Now we come to the Reel, "Flora MacDonald's Reel," that dance where the lads march around the lasses and the lasses do the same before the top couple reels the set. A young lass gifted with fine footwork joins me, having sought me out before I could even begin to find a lady to ask. Per the rules of decorum, the ladies may tousle the hair of the gents as they parade behind the lines. Our set adds a modern touch, letting the ladies and gents high-five each other as they pass.


When the clans gather, we are all one family, one growing and changing and moving forward in life. Children grow up and leave the Highlands for their next mission. So three young lads stand before us now to mark a bittersweet milestone: heading off to college.

"We expect the best from you," our host observes, "not because you know it's the right thing to do, but because it's who you are."

News of engagements -- two of them among the clans -- reaches us next. Two young couples from among the Highland family are making the commitment. One of the lasses who will be taking the vows urges perseverance among those who have not yet found their true love.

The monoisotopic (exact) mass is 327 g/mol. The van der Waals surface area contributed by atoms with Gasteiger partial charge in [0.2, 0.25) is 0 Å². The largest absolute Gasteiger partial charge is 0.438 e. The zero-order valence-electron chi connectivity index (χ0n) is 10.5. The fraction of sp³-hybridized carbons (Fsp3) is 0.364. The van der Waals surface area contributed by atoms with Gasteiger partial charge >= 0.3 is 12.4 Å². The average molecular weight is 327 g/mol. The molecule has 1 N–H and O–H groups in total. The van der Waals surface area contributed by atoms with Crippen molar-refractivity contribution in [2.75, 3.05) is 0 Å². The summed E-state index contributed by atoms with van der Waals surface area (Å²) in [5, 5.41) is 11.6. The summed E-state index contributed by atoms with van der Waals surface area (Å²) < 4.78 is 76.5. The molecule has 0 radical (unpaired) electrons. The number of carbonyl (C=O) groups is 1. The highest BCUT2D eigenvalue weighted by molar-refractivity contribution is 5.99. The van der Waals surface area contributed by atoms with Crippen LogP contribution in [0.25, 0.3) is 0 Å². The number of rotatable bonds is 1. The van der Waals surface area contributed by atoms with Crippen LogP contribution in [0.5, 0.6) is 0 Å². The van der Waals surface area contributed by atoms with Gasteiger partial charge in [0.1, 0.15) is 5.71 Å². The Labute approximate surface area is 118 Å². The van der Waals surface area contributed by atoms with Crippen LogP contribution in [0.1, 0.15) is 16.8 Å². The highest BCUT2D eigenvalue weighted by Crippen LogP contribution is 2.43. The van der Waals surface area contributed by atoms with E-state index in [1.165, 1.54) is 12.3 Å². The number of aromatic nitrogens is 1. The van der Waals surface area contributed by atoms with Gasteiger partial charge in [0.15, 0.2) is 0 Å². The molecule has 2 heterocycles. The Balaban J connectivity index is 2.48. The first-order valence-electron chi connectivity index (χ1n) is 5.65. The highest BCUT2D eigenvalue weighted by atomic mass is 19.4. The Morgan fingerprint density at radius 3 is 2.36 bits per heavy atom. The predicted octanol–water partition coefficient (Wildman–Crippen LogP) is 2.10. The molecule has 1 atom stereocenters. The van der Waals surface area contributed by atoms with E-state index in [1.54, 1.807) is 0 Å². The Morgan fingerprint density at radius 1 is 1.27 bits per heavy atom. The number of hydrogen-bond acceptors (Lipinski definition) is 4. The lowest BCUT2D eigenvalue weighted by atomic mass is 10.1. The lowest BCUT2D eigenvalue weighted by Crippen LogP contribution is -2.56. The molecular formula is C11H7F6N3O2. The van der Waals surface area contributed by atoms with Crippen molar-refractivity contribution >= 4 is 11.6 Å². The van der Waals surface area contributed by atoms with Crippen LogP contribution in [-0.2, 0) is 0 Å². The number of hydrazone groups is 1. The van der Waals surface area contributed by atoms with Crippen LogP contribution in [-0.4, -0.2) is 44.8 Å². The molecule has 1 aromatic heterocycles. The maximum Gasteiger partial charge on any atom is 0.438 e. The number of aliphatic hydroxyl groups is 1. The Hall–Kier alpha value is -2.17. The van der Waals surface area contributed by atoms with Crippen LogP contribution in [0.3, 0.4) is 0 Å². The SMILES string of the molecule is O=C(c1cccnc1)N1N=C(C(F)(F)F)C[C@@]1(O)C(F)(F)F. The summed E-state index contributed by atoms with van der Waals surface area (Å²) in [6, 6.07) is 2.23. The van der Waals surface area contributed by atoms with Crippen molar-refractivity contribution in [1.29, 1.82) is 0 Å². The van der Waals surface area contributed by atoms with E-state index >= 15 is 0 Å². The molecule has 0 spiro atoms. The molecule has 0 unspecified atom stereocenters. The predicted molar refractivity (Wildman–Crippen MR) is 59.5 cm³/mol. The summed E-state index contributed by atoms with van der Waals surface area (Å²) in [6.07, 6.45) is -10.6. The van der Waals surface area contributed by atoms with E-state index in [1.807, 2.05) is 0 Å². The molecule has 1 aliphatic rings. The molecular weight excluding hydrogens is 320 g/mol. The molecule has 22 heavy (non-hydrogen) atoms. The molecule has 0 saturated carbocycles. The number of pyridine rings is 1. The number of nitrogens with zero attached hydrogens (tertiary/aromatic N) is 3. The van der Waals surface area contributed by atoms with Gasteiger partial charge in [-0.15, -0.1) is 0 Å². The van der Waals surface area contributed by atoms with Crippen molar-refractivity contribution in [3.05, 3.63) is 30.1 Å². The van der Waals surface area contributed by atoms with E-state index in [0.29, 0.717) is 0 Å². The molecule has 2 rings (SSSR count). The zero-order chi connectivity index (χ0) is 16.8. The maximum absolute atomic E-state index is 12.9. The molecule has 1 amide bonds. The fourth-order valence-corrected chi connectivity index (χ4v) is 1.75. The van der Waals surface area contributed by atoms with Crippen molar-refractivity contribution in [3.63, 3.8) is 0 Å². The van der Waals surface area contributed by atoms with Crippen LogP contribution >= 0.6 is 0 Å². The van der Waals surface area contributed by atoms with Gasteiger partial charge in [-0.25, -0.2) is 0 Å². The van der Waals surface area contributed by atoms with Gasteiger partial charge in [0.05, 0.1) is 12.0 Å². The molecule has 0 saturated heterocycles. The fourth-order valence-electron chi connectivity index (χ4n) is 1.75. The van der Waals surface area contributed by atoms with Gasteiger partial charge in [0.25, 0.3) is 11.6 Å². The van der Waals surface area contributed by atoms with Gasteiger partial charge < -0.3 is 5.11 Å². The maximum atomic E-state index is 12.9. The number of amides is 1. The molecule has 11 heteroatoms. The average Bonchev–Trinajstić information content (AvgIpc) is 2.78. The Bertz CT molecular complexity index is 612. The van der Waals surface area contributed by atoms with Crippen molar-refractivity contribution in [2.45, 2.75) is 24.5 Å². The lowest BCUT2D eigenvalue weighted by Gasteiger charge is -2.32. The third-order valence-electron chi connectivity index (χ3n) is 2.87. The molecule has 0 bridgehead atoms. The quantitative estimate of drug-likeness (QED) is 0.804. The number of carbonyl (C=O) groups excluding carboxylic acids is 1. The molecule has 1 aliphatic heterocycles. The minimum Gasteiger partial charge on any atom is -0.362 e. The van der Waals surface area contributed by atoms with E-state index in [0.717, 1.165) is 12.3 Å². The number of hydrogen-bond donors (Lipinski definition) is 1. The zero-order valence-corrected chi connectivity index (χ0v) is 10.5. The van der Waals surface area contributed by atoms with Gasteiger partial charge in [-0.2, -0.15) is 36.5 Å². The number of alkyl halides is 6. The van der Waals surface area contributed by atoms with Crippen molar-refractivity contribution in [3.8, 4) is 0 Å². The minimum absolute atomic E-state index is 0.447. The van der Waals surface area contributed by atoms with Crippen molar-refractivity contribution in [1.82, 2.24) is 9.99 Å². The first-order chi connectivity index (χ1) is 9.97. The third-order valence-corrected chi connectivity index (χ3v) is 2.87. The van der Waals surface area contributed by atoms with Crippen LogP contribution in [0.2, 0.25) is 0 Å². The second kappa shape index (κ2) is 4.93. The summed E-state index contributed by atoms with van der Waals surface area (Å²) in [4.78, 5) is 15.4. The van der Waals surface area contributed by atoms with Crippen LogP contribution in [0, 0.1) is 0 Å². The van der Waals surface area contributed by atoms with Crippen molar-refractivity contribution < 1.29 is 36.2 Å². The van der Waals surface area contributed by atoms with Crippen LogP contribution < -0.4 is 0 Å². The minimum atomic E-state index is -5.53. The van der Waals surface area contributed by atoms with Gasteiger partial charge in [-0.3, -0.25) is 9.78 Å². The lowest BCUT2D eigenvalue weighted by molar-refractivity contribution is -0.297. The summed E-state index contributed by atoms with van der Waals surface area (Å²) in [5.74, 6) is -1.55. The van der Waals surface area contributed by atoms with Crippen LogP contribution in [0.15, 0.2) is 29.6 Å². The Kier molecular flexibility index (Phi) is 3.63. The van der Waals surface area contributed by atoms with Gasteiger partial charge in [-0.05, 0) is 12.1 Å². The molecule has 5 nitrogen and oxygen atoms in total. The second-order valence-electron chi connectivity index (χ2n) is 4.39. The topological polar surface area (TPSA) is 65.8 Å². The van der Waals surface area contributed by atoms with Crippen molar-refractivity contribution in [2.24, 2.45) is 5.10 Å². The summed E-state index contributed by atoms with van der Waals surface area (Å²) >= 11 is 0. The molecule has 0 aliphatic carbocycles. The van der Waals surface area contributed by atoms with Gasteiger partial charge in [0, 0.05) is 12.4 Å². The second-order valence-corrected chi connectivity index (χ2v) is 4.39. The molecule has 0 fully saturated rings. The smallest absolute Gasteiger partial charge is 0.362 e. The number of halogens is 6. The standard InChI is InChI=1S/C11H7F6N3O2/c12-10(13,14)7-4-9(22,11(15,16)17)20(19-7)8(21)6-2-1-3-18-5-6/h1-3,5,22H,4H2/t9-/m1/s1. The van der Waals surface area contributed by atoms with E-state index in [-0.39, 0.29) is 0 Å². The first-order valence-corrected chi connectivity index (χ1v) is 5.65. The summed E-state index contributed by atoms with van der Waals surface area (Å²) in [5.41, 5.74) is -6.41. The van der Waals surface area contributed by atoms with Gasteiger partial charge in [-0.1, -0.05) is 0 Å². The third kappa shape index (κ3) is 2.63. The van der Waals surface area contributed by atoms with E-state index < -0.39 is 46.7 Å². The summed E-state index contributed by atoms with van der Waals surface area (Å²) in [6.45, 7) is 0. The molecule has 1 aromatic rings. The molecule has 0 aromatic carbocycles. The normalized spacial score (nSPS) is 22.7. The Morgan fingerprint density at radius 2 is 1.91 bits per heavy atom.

Instead of dwelling on finding the right person, concentrate on "being the right person," our host adds.

A piper from the lowlands of Litchfield Park honours them with a short tune before the honoured lead off a waltz. They are accomplished dancers, gliding on their feet in beautiful choreography, just as they have learned. They twirl and step exactly in unison to the melodies of Bonnie Prince Charlie's Angels: fiddles, mandolins, dulcimers and piano with a concertina and bass to round things out.

If imitation is the sincerest form of flattery, my lady and I are determined to make the most of it. When the opportunity comes, we begin our waltz by circling round each other, right hands joined, left hands in the air as we radiate our joy to all within reach like a lighthouse upon the banks of the coast. We choreograph on the fly, my lady following my lead through small hand motions indiscernible to the rest of the crowd as we set to each other and turn round in place before stepping back together and joining hands. This is like no other dance we know, inspired by the past but not shackled to a rigid reprise. All we desire is something unique and beautiful beyond a two-step.

We are blessed to have among us a fine Scottish balladeer, a young gentleman who has rehearsed for this moment a traditional tune of the Highlands. His baritone envelops the entire hall, drawing us into his tale which ends in a cliffhanger.

"I forget the next line," he admits to us, sheepishly yet honestly. But we Highlanders are a supportive and encouraging bunch.

"HUZZAH! HUZZAH!" we shout and applaud. The Bonnie Prince offers some words of encouragement.